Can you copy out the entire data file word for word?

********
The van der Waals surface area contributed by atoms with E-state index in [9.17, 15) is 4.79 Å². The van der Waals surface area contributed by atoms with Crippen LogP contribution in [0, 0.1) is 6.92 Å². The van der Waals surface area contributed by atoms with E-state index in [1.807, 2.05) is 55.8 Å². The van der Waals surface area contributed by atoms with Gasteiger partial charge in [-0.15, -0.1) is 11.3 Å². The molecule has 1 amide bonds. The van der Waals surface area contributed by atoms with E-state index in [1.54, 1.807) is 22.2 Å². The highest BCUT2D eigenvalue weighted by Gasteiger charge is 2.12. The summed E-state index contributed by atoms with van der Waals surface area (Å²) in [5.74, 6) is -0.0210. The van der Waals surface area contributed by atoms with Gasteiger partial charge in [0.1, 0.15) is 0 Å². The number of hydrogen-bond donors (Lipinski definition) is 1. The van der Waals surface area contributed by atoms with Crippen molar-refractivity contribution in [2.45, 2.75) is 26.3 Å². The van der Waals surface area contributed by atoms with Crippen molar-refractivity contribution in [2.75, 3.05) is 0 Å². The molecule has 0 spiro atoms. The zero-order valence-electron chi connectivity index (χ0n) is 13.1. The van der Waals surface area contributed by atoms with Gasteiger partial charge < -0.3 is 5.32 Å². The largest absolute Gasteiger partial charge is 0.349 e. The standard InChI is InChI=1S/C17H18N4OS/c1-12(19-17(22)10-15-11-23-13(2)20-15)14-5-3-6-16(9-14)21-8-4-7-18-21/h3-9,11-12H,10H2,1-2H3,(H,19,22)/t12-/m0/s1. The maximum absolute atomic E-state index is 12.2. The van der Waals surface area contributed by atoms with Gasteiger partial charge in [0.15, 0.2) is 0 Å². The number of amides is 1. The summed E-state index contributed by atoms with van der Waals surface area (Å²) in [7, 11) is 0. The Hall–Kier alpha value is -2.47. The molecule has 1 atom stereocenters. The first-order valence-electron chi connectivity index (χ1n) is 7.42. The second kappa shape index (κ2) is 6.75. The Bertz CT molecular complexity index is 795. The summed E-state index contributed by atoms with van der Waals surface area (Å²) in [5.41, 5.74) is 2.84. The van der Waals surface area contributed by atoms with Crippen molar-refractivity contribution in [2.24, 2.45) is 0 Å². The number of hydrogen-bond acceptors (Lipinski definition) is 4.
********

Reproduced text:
The van der Waals surface area contributed by atoms with E-state index in [9.17, 15) is 4.79 Å². The van der Waals surface area contributed by atoms with Crippen LogP contribution in [0, 0.1) is 6.92 Å². The van der Waals surface area contributed by atoms with E-state index in [1.807, 2.05) is 55.8 Å². The van der Waals surface area contributed by atoms with Gasteiger partial charge in [-0.15, -0.1) is 11.3 Å². The molecule has 1 amide bonds. The van der Waals surface area contributed by atoms with E-state index in [1.54, 1.807) is 22.2 Å². The highest BCUT2D eigenvalue weighted by Gasteiger charge is 2.12. The summed E-state index contributed by atoms with van der Waals surface area (Å²) in [5.74, 6) is -0.0210. The van der Waals surface area contributed by atoms with Gasteiger partial charge in [0.1, 0.15) is 0 Å². The number of hydrogen-bond donors (Lipinski definition) is 1. The van der Waals surface area contributed by atoms with Crippen molar-refractivity contribution in [2.45, 2.75) is 26.3 Å². The van der Waals surface area contributed by atoms with Crippen molar-refractivity contribution in [2.75, 3.05) is 0 Å². The molecule has 0 spiro atoms. The zero-order valence-electron chi connectivity index (χ0n) is 13.1. The van der Waals surface area contributed by atoms with Gasteiger partial charge < -0.3 is 5.32 Å². The largest absolute Gasteiger partial charge is 0.349 e. The standard InChI is InChI=1S/C17H18N4OS/c1-12(19-17(22)10-15-11-23-13(2)20-15)14-5-3-6-16(9-14)21-8-4-7-18-21/h3-9,11-12H,10H2,1-2H3,(H,19,22)/t12-/m0/s1. The maximum absolute atomic E-state index is 12.2. The van der Waals surface area contributed by atoms with Gasteiger partial charge in [0.15, 0.2) is 0 Å². The number of amides is 1. The summed E-state index contributed by atoms with van der Waals surface area (Å²) in [7, 11) is 0. The Hall–Kier alpha value is -2.47. The molecule has 1 atom stereocenters. The first-order valence-electron chi connectivity index (χ1n) is 7.42. The second kappa shape index (κ2) is 6.75. The Bertz CT molecular complexity index is 795. The summed E-state index contributed by atoms with van der Waals surface area (Å²) in [5.41, 5.74) is 2.84. The van der Waals surface area contributed by atoms with Crippen molar-refractivity contribution in [2.24, 2.45) is 0 Å². The number of hydrogen-bond acceptors (Lipinski definition) is 4.